Foreign Policy – The Centre for Independent Studies

Foreign Policy

While accepting the importance and value of the trade relationship with  China, our new program called China and Free Societies aims to raise awareness of the challenges growing Chinese government influence poses to a free and democratic Australia.

Over the years The Centre for Independent Studies has contributed to the public debate on a range of topical foreign policy issues.  The CIS advocated pragmatic and cautious foreign policy settings to help safeguard a peaceful and prosperous Asia-Pacific.  Our research has extended from defence policy to global democratisation, but recently focused on China-Australia relations, the US security presence in Asia, Chinese foreign policy, and foreign aid.

For further information on our foreign policy areas, proceed to:

Featured Publication

Publications

The Need for U.S.-Australia Leadership to Counter China across the Indo-Pacific
Erik M. Jacobs
25 March 2021 | PP36

China’s recent actions – its trade coercion against Australia, border clash with India, maritime harassment of Japan, and military expansionism in the South China Sea – have compelled the U.S. and Australia to leverage their decades-long defence alliance and intelligence ties to deepen existing relationships…

The New President: What Biden’s Foreign Policy Agenda Means for Australia
Salvatore Babones
19 January 2021 | OP178

Joe Biden comes to the presidency amid great expectations for a return to normalcy in American foreign policy, but that doesn’t necessarily mean a more benign international environment for Australia. The United States has global priorities and responsibilities, but there are three areas in particular…

A House Divided: The AFRB and China's Subnational Diplomacy in Australia
Salvatore Babones
12 November 2020 | AP17

This paper examines China’s subnational diplomacy in Australia and the suitability of Australia’s Foreign Relations Bill (AFRB) as a tool for countering it. The AFRB is designed to help the Commonwealth keep tabs on international diplomacy involving Australian states, territories, local governments, and public universities.…

The Elite Embrace
Rowan Callick
03 November 2020 | OP177

After suffering pushback at home and abroad in the wake of the covid-19 pandemic, the People’s Republic of China (PRC) has resumed its course to achieve key Chinese Communist Party goals by retaining the backing of the elites that count, both within China and overseas.…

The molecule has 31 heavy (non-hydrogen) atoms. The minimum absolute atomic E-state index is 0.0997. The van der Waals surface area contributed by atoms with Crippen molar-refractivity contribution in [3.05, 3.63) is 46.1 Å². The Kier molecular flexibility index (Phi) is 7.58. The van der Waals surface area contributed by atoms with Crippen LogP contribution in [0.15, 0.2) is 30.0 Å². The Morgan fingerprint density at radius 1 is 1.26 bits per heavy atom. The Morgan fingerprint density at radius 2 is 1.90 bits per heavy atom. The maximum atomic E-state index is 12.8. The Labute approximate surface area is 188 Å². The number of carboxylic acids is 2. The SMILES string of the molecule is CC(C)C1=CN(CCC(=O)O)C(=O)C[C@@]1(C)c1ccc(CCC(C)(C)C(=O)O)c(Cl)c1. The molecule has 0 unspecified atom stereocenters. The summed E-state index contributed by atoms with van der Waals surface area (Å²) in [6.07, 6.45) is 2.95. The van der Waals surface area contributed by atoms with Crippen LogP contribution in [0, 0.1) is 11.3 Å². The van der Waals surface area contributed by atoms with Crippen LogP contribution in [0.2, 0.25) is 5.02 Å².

Australia, the United States and China in a post-Covid world
Richard Alston
14 September 2020 | OP175

After three decades of prosperity and relative peace, Australia suddenly confronts a trifecta of crises: a pandemic, a recession, and a radically changed strategic outlook. In these circumstances, Australia must adapt quickly, always putting its interests first and being prepared to lead when necessary. Notwithstanding…

Media & Commentary

Biden’s global minimum tax is a trap for mobile capital
Robert Carling
13 April 2021 | Financial Review

If taxation is an enigma to all but tax experts, then global corporate tax is – to borrow Winston Churchill’s words – a riddle wrapped in a mystery inside the…

Leverage ties to counter China
Erik M. Jacobs
01 April 2021 | IDEAS@THECENTRE

China’s trade retaliation against Australia, Indian border clashes, maritime harassment of Japan, and South China Sea military expansion have opened a window into how a Beijing-dominated Indo-Pacific may look. To…

Myanmar’s Democracy Worth Saving
Anjali Nadaradjane
12 March 2021 | IDEAS@THECENTRE

For many, the Myanmar coup marked the failure of a democratic experiment. It was a glaring reality that the Tatmadaw (Myanmar’s military junta) had never relinquished power or control and…

Kiwi undiplomacy
Leonard Hong
12 February 2021 | IDEAS@THECENTRE

“In archaeology, you uncover the unknown. In diplomacy you cover the known,” former United States Ambassador Thomas Pickering famously quipped. And Pickering’s wisdom is still relevant today. In the aftermath…

Biden may mean trouble
Salvatore Babones
22 January 2021 | Ideas@theCentre

Joe Biden represents a ‘return to normalcy’ in American foreign policy, but that may mean trouble for Australia. He has repeatedly stressed his commitment to working ‘with’ allies to achieve…